Can Trump get another justice on the SCOTUS bench before the 2020 election?
I was wrong
Beginning in 2019 when I believed Ruth Bader Ginsberg was already dead, I said it wouldn’t be announced until 2020.
Was she already dead in 2019?
Irrelevant to how I was wrong.
I believed an urban legend that posits “Presidents cannot confirm a SCOTUS appointment in an election year”
More than 30 (Lower) Federal Judiciary positions have already been confirmed in 2020, so why couldn’t the President confirm a new SCOTUS appointment?
Is there any specific law that prevents the President from confirming a new SCOTUS appointment in an election year?
Though not consistent with either major Political party in the U.S., an argument has often been used whereby the President may not confirm any Senate appointments to the Federal Judiciary within an election year.
But is this legal?
There is something referred to as the “Thurmond rule” (Named after deceased Senator Strom Thurmond)
As it turns out, this is more of a political ploy used in partisan times of disagreement.
The 1980 (Presidential) Election took place on Tuesday, November 4th; on November 13, 1980, outgoing U.S. President Jimmy Carter nominated Stephen Breyer to the United States Court of Appeals for the First Circuit, and he was confirmed by a Democrat-majority Senate on December 9th.
This only required 35 days, received a vote of 80 (Yea) to 10 (No); which included 33 Republican Senators.
In the 1994 (Mid-Term) elections, U.S. President Bill Clinton nominated Stephen Breyer to the Supreme Court on May 17, 1994, and he was confirmed by a Democrat-majority Senate on July 29, 1994.
This took less than 3 months, and received a 87 (Yea) to 9 (No) vote.
In February of 2016, Supreme Court Justice Antonin Scalia died.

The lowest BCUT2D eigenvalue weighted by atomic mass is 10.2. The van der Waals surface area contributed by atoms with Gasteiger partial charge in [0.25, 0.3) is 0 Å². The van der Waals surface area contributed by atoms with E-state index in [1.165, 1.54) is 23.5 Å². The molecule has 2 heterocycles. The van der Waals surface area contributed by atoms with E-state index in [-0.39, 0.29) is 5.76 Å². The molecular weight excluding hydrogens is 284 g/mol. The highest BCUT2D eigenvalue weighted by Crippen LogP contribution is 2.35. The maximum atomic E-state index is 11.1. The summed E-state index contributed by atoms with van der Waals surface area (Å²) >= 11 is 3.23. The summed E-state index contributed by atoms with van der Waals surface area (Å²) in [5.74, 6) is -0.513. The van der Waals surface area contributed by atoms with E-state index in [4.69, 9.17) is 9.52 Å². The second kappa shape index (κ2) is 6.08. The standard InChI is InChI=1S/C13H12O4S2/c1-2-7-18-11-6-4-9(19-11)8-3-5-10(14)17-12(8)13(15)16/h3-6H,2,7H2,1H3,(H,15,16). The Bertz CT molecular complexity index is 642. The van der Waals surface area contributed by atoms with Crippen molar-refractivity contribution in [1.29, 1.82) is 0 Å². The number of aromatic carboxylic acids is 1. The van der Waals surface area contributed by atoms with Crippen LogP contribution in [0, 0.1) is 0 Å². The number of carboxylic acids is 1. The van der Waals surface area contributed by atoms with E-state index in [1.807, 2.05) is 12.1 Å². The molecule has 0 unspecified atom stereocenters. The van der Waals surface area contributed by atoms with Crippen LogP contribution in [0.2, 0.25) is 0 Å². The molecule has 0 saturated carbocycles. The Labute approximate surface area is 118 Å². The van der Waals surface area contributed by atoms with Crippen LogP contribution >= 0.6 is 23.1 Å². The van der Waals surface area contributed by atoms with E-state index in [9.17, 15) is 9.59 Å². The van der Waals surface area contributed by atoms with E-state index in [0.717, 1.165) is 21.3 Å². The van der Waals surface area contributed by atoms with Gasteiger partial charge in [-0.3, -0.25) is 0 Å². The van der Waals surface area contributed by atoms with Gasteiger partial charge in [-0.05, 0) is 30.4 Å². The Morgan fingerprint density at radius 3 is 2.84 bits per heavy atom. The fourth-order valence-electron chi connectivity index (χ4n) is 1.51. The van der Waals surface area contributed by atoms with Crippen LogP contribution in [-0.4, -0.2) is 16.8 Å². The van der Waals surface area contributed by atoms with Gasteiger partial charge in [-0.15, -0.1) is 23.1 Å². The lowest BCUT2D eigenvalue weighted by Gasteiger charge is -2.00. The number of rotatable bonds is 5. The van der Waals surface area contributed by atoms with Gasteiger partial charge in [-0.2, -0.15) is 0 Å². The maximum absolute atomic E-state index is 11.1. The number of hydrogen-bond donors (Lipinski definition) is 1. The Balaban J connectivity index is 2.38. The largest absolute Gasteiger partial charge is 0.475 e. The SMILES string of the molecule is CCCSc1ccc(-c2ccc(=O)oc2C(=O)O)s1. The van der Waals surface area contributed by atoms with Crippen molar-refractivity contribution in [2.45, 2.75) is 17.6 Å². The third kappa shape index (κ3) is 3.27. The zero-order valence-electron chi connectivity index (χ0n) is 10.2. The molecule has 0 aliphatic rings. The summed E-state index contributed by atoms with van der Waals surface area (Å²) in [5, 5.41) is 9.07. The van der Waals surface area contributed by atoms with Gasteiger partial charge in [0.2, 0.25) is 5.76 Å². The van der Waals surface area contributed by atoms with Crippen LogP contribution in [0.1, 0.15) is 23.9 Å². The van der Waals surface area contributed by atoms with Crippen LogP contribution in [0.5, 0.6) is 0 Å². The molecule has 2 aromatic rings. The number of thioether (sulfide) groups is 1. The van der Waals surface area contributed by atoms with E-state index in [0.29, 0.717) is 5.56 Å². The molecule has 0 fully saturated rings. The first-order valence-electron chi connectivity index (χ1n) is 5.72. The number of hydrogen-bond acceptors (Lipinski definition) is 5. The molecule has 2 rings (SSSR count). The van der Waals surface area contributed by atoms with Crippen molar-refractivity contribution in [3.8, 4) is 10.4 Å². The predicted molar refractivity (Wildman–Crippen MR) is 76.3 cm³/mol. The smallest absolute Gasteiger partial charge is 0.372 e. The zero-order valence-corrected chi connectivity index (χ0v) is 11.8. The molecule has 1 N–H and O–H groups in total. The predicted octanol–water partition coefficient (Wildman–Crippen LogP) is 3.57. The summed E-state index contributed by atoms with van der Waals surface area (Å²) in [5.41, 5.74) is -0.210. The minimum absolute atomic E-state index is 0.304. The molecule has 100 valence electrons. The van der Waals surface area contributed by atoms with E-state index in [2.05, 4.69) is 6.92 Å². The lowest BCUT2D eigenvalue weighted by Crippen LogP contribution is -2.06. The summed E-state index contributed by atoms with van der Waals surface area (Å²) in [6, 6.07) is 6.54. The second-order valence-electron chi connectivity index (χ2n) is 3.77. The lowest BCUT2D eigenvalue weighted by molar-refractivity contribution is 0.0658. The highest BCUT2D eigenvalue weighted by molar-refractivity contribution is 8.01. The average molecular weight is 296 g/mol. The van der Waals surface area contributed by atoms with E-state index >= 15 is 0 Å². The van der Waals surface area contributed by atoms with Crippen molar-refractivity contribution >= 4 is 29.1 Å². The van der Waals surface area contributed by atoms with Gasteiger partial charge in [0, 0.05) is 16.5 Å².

On March 16, 2016 (in a Presidential election year), President Barack Obama nominated Merrick Garland to be Associate Justice of the Supreme Court of the United States, to succeed Antonin Scalia.
As Republicans controlled the Senate at this time, their leadership refused to entertain Obama’s nominee; citing, it being an election year.
Considering this move by the Republicans in the 2016 election year, could Democrats perform the same for the 2020 election year?
Only if they were the majority in the Senate, but they are not.
Could the Democrats attempt to “stand” on this “Thurmond “Rule” as a principle?
Only for “show” purposes.
So, if Clinton and a Democrat-controlled Senate can push through a member of SCOTUS in an election year, why can’t Trump and the Republican-controlled Senate do the same?
Politics, as usual.
If Trump and the Republicans do not seize on this opportunity, it will be one more reminder of a major difference between what happens in Congress when Democrats hold a majority, versus what does not occur when Republicans hold that same majority.
When Democrats are in control, they will shove Leftist legislation down our throats, but when Republicans have the same opportunity, they fold, on most occasions.
Even in replacing Ginsberg with a Constitutionalist/Conservative, the political “Right” still needs 1 more seat on SCOTUS, to have a firm Constitutionalist/Conservative majority.
The next member of SCOTUS could be looking at 20+ years on America’s highest court.